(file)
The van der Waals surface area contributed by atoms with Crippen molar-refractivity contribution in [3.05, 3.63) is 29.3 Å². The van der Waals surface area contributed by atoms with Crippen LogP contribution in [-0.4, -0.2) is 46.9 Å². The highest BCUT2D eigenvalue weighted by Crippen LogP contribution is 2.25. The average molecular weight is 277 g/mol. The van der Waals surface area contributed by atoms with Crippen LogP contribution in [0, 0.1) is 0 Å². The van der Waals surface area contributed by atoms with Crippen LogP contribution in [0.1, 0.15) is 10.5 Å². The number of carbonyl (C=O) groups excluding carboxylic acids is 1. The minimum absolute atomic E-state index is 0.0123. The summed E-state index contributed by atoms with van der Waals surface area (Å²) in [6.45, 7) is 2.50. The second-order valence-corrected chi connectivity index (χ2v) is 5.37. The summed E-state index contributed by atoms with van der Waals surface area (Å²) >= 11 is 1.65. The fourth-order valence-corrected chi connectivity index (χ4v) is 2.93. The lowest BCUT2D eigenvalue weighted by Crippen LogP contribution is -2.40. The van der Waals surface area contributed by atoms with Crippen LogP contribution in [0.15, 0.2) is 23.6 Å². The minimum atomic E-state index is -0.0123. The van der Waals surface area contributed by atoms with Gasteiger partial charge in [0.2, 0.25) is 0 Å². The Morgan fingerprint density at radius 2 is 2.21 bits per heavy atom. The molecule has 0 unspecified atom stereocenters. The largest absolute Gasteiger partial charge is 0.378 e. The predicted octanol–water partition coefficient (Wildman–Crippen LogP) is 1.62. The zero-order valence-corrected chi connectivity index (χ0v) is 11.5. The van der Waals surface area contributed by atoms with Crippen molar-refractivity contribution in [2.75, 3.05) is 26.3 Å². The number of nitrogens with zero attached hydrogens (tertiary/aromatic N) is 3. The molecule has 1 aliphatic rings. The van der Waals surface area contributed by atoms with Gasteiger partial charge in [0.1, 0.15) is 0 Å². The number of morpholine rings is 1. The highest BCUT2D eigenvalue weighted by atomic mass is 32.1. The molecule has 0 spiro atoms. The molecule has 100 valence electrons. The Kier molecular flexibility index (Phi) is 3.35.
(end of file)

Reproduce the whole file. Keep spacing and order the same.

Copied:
The van der Waals surface area contributed by atoms with Crippen molar-refractivity contribution in [3.05, 3.63) is 29.3 Å². The van der Waals surface area contributed by atoms with Crippen LogP contribution in [-0.4, -0.2) is 46.9 Å². The highest BCUT2D eigenvalue weighted by Crippen LogP contribution is 2.25. The average molecular weight is 277 g/mol. The van der Waals surface area contributed by atoms with Crippen LogP contribution in [0, 0.1) is 0 Å². The van der Waals surface area contributed by atoms with Crippen LogP contribution in [0.1, 0.15) is 10.5 Å². The number of carbonyl (C=O) groups excluding carboxylic acids is 1. The minimum absolute atomic E-state index is 0.0123. The summed E-state index contributed by atoms with van der Waals surface area (Å²) in [6.45, 7) is 2.50. The second-order valence-corrected chi connectivity index (χ2v) is 5.37. The summed E-state index contributed by atoms with van der Waals surface area (Å²) >= 11 is 1.65. The fourth-order valence-corrected chi connectivity index (χ4v) is 2.93. The lowest BCUT2D eigenvalue weighted by Crippen LogP contribution is -2.40. The van der Waals surface area contributed by atoms with Crippen LogP contribution in [0.15, 0.2) is 23.6 Å². The minimum atomic E-state index is -0.0123. The van der Waals surface area contributed by atoms with Gasteiger partial charge in [0.2, 0.25) is 0 Å². The Morgan fingerprint density at radius 2 is 2.21 bits per heavy atom. The molecule has 0 unspecified atom stereocenters. The largest absolute Gasteiger partial charge is 0.378 e. The predicted octanol–water partition coefficient (Wildman–Crippen LogP) is 1.62. The zero-order valence-corrected chi connectivity index (χ0v) is 11.5. The van der Waals surface area contributed by atoms with Crippen molar-refractivity contribution in [2.75, 3.05) is 26.3 Å². The number of nitrogens with zero attached hydrogens (tertiary/aromatic N) is 3. The molecule has 1 aliphatic rings. The van der Waals surface area contributed by atoms with Gasteiger partial charge in [0.1, 0.15) is 0 Å². The number of morpholine rings is 1. The highest BCUT2D eigenvalue weighted by atomic mass is 32.1. The molecule has 0 spiro atoms. The molecule has 100 valence electrons. The Kier molecular flexibility index (Phi) is 3.35.